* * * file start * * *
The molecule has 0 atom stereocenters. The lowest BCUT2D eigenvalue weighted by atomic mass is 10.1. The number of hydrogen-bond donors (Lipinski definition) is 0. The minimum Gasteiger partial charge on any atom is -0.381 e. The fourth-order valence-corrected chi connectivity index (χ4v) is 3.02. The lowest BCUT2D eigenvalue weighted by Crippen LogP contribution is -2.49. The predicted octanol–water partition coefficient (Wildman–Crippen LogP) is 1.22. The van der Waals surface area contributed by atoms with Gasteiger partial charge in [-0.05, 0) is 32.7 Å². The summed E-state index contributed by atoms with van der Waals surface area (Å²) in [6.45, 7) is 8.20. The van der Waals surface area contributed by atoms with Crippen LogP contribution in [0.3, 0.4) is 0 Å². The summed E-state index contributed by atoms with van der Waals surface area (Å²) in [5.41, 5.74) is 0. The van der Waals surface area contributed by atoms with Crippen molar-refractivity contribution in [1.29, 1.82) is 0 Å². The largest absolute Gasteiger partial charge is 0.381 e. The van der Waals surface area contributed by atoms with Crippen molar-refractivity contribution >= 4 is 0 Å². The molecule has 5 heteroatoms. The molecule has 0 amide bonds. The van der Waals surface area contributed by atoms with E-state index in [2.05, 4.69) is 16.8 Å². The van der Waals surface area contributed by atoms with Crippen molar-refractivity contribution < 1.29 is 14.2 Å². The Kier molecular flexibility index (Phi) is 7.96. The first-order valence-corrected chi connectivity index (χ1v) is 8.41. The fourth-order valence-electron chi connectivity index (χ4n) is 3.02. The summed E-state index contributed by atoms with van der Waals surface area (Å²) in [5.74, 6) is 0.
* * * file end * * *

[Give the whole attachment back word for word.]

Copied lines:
The molecule has 0 atom stereocenters. The lowest BCUT2D eigenvalue weighted by atomic mass is 10.1. The number of hydrogen-bond donors (Lipinski definition) is 0. The minimum Gasteiger partial charge on any atom is -0.381 e. The fourth-order valence-corrected chi connectivity index (χ4v) is 3.02. The lowest BCUT2D eigenvalue weighted by Crippen LogP contribution is -2.49. The predicted octanol–water partition coefficient (Wildman–Crippen LogP) is 1.22. The van der Waals surface area contributed by atoms with Gasteiger partial charge in [-0.05, 0) is 32.7 Å². The summed E-state index contributed by atoms with van der Waals surface area (Å²) in [6.45, 7) is 8.20. The van der Waals surface area contributed by atoms with Crippen LogP contribution in [0.3, 0.4) is 0 Å². The summed E-state index contributed by atoms with van der Waals surface area (Å²) in [5.41, 5.74) is 0. The van der Waals surface area contributed by atoms with Crippen molar-refractivity contribution in [1.29, 1.82) is 0 Å². The largest absolute Gasteiger partial charge is 0.381 e. The van der Waals surface area contributed by atoms with Crippen molar-refractivity contribution >= 4 is 0 Å². The molecule has 5 heteroatoms. The molecule has 0 amide bonds. The van der Waals surface area contributed by atoms with E-state index in [2.05, 4.69) is 16.8 Å². The van der Waals surface area contributed by atoms with Crippen molar-refractivity contribution < 1.29 is 14.2 Å². The Kier molecular flexibility index (Phi) is 7.96. The first-order valence-corrected chi connectivity index (χ1v) is 8.41. The fourth-order valence-electron chi connectivity index (χ4n) is 3.02. The summed E-state index contributed by atoms with van der Waals surface area (Å²) in [5.74, 6) is 0.